SoundBite Launches Free Voice Mail Message ServiceSoundBite Communications Inc. has launched its new messaging service, which allows users to send free voice mail messages once they've listened to a prerecorded eight- to 10-second advertisement.
Callers can dial SoundBite's toll-free number, listen to the advertisement and then record a message that can be delivered to an individual or a group of people. The system can target ads based on the caller's area code and ZIP code.
People who receive such a call listen to the message and can hang up or listen to an ad. A recipient who listens to an ad can reply, forward the message or save it.
Approximately 8 percent of those who receive voice messages from SoundBite users listen to the advertisement, said John McDonough, president of SoundBite, Burlington, MA.
Companies that are using SoundBite ads include Budget Rent a Car Corp., CDNow.com and the Teddy Bear Foundation, a charity in Massachusetts. Ad prices are comparable to Internet banner ad rates, McDonough said.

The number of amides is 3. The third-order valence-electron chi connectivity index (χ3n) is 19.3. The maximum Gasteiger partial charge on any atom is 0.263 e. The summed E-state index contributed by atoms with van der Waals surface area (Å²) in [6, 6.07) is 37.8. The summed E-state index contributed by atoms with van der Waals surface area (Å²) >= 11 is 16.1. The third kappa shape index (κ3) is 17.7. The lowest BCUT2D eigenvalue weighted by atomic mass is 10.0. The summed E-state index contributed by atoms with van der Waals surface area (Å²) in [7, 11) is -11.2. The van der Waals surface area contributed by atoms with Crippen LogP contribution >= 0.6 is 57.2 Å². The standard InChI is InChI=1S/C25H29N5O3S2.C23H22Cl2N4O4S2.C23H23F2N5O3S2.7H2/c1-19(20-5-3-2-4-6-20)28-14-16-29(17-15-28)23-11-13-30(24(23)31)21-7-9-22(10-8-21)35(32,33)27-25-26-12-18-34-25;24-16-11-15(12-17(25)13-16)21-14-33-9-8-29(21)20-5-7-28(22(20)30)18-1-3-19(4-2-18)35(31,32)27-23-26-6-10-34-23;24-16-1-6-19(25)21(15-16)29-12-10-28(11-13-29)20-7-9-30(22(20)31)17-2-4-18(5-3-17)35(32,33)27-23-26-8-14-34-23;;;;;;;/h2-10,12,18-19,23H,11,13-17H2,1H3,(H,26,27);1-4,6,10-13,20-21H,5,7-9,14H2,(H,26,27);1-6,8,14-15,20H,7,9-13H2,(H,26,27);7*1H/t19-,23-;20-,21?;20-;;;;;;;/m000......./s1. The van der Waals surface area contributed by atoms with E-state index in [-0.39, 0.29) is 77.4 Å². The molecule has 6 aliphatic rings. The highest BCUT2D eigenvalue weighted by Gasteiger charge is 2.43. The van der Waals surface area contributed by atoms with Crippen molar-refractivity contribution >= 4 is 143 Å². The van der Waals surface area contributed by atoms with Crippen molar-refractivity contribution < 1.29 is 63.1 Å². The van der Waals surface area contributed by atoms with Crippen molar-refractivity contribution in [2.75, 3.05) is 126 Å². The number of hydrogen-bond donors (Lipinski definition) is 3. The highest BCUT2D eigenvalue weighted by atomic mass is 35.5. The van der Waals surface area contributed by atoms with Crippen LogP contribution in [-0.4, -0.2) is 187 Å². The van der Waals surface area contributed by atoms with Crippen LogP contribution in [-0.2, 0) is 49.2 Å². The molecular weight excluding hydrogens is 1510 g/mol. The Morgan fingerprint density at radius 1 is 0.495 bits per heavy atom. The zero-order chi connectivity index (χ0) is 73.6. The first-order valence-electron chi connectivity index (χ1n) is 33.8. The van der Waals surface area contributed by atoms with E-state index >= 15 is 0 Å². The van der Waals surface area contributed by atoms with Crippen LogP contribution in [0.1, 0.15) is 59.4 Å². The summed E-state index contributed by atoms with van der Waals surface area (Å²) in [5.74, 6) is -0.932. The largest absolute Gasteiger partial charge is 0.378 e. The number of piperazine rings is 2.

When messages are sent to groups of people, users can set up and manage their personal group lists at SoundBite's Web site, www.soundbite.com.
When setting up groups online, users can define the groups' interests enabling SoundBite to better target ads to people in the group when they receive messages. For example, users can let SoundBite know if the group is a gardening club or a sports team. SoundBite uses that information when determining which ads people hear.
SoundBite also provides prerecorded message campaigns for clients. Just before the presidential election, SoundBite sent 120,000 prerecorded messages from pop music stars, including Puff Daddy and Jewel, to 18- to 24-year-old recipients. The messages urged those who were called to vote. The client, MTV, is surveying those who received the messages to determine if the effort affected their voting behavior.